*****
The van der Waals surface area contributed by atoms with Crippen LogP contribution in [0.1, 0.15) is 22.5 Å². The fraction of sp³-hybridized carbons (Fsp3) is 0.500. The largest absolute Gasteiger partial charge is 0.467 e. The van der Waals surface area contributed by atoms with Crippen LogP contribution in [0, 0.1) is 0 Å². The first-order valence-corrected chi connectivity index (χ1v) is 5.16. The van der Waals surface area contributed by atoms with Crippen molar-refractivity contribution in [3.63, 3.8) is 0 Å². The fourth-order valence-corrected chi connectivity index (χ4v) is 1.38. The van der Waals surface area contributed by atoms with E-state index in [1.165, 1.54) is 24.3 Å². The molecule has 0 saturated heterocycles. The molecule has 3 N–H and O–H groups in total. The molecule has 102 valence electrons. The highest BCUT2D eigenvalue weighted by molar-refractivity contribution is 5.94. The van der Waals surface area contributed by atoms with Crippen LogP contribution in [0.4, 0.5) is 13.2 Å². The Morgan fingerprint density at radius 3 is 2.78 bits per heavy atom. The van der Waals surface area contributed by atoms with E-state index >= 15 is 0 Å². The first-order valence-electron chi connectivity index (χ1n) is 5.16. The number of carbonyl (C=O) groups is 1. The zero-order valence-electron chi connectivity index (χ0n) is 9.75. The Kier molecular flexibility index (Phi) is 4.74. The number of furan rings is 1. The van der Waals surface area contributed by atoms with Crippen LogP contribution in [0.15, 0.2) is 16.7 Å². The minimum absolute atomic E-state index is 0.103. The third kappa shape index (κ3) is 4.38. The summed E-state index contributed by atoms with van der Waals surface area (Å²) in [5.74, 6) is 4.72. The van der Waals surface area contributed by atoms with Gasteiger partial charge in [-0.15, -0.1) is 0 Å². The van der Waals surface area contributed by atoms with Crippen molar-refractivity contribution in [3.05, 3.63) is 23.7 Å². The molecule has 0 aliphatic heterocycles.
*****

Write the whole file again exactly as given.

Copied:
The van der Waals surface area contributed by atoms with Crippen LogP contribution in [0.1, 0.15) is 22.5 Å². The fraction of sp³-hybridized carbons (Fsp3) is 0.500. The largest absolute Gasteiger partial charge is 0.467 e. The van der Waals surface area contributed by atoms with Crippen LogP contribution in [0, 0.1) is 0 Å². The first-order valence-corrected chi connectivity index (χ1v) is 5.16. The van der Waals surface area contributed by atoms with Crippen molar-refractivity contribution in [3.63, 3.8) is 0 Å². The fourth-order valence-corrected chi connectivity index (χ4v) is 1.38. The van der Waals surface area contributed by atoms with E-state index in [1.165, 1.54) is 24.3 Å². The molecule has 0 saturated heterocycles. The molecule has 3 N–H and O–H groups in total. The molecule has 102 valence electrons. The highest BCUT2D eigenvalue weighted by molar-refractivity contribution is 5.94. The van der Waals surface area contributed by atoms with Crippen LogP contribution in [0.4, 0.5) is 13.2 Å². The Morgan fingerprint density at radius 3 is 2.78 bits per heavy atom. The van der Waals surface area contributed by atoms with E-state index >= 15 is 0 Å². The first-order valence-electron chi connectivity index (χ1n) is 5.16. The number of carbonyl (C=O) groups is 1. The zero-order valence-electron chi connectivity index (χ0n) is 9.75. The Kier molecular flexibility index (Phi) is 4.74. The number of furan rings is 1. The van der Waals surface area contributed by atoms with Crippen LogP contribution in [0.15, 0.2) is 16.7 Å². The minimum absolute atomic E-state index is 0.103. The third kappa shape index (κ3) is 4.38. The summed E-state index contributed by atoms with van der Waals surface area (Å²) in [5.74, 6) is 4.72. The van der Waals surface area contributed by atoms with Gasteiger partial charge in [-0.15, -0.1) is 0 Å². The van der Waals surface area contributed by atoms with Crippen molar-refractivity contribution in [3.05, 3.63) is 23.7 Å². The molecule has 0 aliphatic heterocycles.